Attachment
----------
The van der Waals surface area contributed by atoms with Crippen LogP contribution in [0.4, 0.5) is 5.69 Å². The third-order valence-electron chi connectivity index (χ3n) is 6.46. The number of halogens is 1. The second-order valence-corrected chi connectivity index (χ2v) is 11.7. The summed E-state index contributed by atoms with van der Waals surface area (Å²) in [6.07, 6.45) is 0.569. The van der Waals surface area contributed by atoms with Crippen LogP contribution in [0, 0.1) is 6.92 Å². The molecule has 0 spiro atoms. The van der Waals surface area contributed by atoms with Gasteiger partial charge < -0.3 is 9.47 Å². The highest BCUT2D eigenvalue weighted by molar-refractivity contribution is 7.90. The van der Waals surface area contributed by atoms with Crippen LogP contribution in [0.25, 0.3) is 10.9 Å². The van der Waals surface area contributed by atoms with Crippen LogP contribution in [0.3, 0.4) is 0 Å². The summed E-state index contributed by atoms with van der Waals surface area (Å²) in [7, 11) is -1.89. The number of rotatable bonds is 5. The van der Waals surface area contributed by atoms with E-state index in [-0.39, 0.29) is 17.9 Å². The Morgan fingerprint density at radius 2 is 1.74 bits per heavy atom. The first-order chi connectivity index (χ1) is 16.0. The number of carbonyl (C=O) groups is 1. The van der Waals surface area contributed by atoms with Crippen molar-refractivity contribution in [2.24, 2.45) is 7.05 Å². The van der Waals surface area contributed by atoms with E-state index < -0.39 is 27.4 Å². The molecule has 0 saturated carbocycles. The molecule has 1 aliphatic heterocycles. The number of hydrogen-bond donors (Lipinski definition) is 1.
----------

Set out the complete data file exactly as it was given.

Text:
The van der Waals surface area contributed by atoms with Crippen LogP contribution in [0.4, 0.5) is 5.69 Å². The third-order valence-electron chi connectivity index (χ3n) is 6.46. The number of halogens is 1. The second-order valence-corrected chi connectivity index (χ2v) is 11.7. The summed E-state index contributed by atoms with van der Waals surface area (Å²) in [6.07, 6.45) is 0.569. The van der Waals surface area contributed by atoms with Crippen LogP contribution in [0, 0.1) is 6.92 Å². The molecule has 0 spiro atoms. The van der Waals surface area contributed by atoms with Gasteiger partial charge < -0.3 is 9.47 Å². The highest BCUT2D eigenvalue weighted by molar-refractivity contribution is 7.90. The van der Waals surface area contributed by atoms with Crippen LogP contribution in [0.25, 0.3) is 10.9 Å². The van der Waals surface area contributed by atoms with Crippen LogP contribution in [0.3, 0.4) is 0 Å². The summed E-state index contributed by atoms with van der Waals surface area (Å²) in [7, 11) is -1.89. The number of rotatable bonds is 5. The van der Waals surface area contributed by atoms with E-state index in [-0.39, 0.29) is 17.9 Å². The Morgan fingerprint density at radius 2 is 1.74 bits per heavy atom. The first-order chi connectivity index (χ1) is 16.0. The number of carbonyl (C=O) groups is 1. The van der Waals surface area contributed by atoms with Crippen molar-refractivity contribution in [2.24, 2.45) is 7.05 Å². The van der Waals surface area contributed by atoms with E-state index < -0.39 is 27.4 Å². The molecule has 0 saturated carbocycles. The molecule has 1 aliphatic heterocycles. The number of hydrogen-bond donors (Lipinski definition) is 1.